Concealed weapon changes cause concern

An editorial from The Inter-Mountain

ELKINS, W.Va. — Elkins Rotarians and, it seems, Randolph County Sheriff Mark T. Brady have concerns about a new law that allows West Virginians to carry any kind of concealed weapon without a permit.

Frankly, we don’t blame them.

We don’t believe in cherry picking, particularly where Constitutional rights are concerned. But when it comes to the Second Amendment right to bear arms, we’re confused as to what was broken and in need of fixing in West Virginia.

Mountaineers have a long history of exercising their rights under the Second Amendment, whether we carry for hunting and outdoor recreational purposes, or hold conceal carry permits through our local sheriff’s departments.

We’re just not sure if the Legislature’s well-intended effort with HB 4145 actually makes things better.

The right to bear arms is not exclusive of responsibility. Anyone who carries a concealed weapon knows this.

In his discussion with the local Rotary Club on Monday, Brady expressed concern over the lack of a vetting process and background investigation for individuals who carry a concealed weapon, whether it’s a gun or a tomahawk.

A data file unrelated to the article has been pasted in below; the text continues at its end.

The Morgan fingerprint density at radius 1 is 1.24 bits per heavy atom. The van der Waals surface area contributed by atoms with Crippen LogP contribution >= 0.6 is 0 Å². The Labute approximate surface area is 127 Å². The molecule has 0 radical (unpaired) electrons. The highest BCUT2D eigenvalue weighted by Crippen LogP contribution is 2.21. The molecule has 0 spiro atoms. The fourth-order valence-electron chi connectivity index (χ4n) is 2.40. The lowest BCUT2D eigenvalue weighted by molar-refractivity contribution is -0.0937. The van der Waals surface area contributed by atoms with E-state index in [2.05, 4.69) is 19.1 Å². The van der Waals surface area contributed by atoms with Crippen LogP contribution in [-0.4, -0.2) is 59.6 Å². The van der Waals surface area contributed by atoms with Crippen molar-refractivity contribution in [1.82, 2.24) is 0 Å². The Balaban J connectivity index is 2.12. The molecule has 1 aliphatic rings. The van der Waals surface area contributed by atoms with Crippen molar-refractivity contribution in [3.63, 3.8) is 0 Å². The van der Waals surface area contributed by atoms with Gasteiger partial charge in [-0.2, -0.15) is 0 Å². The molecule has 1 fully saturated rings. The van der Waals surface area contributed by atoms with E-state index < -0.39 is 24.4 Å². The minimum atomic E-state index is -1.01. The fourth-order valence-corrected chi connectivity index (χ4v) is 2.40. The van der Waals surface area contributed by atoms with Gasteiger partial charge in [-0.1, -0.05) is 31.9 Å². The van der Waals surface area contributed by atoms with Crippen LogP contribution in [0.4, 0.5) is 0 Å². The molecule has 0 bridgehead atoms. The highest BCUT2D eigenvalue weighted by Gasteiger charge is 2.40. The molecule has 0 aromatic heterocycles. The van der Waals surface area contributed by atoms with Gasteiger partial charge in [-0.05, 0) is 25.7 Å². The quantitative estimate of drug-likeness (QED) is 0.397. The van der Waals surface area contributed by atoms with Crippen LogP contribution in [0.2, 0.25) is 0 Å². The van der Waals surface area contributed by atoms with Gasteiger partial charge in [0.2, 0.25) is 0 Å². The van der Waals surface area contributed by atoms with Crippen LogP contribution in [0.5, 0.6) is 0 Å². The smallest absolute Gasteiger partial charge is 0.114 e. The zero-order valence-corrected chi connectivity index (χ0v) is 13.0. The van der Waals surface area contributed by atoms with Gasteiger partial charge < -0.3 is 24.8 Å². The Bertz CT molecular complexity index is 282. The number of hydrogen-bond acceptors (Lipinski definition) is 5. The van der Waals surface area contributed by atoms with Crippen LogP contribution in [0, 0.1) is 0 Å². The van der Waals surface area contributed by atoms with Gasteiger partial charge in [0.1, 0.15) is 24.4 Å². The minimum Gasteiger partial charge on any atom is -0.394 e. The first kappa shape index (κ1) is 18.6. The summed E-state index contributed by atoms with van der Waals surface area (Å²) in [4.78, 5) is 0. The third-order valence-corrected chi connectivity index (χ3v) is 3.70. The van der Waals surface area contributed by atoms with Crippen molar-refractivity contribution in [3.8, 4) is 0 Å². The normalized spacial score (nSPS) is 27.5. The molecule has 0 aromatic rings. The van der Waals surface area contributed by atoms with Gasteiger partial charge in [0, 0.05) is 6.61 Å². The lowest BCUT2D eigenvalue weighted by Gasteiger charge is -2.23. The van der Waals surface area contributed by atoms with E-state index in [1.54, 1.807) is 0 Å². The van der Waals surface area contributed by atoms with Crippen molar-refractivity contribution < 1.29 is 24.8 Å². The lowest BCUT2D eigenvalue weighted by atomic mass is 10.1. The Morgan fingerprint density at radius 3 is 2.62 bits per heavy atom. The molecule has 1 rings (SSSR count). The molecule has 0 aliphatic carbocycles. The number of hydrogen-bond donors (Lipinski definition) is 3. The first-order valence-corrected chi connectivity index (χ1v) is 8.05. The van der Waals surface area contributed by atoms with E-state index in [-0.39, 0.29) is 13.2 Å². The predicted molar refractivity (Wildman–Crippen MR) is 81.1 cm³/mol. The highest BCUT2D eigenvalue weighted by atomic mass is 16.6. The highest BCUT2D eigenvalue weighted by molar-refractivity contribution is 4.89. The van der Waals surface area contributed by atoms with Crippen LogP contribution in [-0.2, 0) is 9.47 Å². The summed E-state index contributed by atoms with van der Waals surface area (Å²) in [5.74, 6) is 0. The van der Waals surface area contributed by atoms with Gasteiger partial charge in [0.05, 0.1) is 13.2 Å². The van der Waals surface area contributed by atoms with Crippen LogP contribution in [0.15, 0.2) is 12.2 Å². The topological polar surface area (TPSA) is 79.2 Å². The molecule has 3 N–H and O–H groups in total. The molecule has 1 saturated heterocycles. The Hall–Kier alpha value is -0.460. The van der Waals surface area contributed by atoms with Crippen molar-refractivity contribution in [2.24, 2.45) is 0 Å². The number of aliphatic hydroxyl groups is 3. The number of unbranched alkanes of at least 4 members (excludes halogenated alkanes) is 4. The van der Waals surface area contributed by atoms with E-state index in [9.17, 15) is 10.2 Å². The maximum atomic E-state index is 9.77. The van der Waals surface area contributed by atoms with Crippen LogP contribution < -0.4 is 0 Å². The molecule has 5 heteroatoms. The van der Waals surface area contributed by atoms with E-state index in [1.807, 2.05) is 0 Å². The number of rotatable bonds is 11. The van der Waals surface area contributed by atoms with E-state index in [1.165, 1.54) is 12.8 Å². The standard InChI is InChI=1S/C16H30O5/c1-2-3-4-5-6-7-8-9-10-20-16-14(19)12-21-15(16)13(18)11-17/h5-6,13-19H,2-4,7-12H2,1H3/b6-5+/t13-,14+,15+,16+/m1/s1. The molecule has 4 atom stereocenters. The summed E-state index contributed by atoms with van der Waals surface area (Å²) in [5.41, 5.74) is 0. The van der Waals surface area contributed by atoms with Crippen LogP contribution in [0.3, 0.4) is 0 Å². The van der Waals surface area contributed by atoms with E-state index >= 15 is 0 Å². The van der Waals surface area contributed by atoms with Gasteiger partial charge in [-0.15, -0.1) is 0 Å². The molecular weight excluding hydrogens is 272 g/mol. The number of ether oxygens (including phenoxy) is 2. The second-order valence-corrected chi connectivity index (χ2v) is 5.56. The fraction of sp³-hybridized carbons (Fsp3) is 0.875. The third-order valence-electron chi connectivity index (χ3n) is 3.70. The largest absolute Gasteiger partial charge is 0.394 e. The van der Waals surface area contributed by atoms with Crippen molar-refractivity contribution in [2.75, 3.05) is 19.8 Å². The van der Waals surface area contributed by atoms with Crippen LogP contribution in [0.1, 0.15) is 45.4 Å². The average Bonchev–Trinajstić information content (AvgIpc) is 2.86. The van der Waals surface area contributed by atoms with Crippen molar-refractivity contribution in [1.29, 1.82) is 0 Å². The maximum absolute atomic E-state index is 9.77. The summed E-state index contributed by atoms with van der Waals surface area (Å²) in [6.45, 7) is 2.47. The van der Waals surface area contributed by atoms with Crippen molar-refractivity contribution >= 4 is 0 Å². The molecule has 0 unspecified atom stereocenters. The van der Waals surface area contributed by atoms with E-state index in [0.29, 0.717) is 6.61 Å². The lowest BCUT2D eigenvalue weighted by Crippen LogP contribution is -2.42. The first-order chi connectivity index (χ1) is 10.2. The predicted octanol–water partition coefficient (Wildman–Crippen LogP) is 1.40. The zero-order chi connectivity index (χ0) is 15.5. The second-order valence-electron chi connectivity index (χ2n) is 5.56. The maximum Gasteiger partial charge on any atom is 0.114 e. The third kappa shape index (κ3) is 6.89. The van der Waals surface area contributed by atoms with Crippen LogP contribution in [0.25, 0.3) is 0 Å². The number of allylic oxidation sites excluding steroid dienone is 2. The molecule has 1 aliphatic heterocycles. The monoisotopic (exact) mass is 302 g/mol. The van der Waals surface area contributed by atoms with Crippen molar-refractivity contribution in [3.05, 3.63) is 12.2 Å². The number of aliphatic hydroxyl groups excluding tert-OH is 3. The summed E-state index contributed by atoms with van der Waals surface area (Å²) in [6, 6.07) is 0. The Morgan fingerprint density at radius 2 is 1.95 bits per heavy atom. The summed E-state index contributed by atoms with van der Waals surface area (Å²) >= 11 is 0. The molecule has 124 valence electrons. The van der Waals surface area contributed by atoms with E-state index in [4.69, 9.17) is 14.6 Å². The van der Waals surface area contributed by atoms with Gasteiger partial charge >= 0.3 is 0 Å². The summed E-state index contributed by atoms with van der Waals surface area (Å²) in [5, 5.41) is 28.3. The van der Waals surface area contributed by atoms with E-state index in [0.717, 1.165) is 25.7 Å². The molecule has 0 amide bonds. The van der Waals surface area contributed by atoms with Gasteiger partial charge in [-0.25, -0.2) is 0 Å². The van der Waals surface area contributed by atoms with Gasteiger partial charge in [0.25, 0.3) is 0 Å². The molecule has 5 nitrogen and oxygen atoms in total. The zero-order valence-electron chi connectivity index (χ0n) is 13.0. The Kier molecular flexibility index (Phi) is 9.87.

“It’s just any person who travels to the state of West Virginia can now possess a concealed weapon,” he said.

Under the current law, individuals must apply for a permit to carry a concealed weapon. The process involves an application, a fee, confirmation of citizenship and a background investigation. All of this is handled by our county sheriffs.

We don’t think these are unreasonable measures, and they certainly have never stopped eligible individuals from exercising their rights.

Even law enforcement officials who are, generally speaking, the most vocal advocates of the Second Amendment are uncertain of the new law. It was vetoed by Gov. Earl Ray Tomblin, which was, in turn, overridden by the Legislature.

By removing the application process, the Legislature has removed the checks and balances put in place to help ensure responsibility in gun ownership.

And we’re just not sure why our representatives would do this in the first place. Was it to appease the National Rifle Association? If so, at what point does an advocacy group become a bully?

We can only hope the decision doesn’t have fatal consequences.

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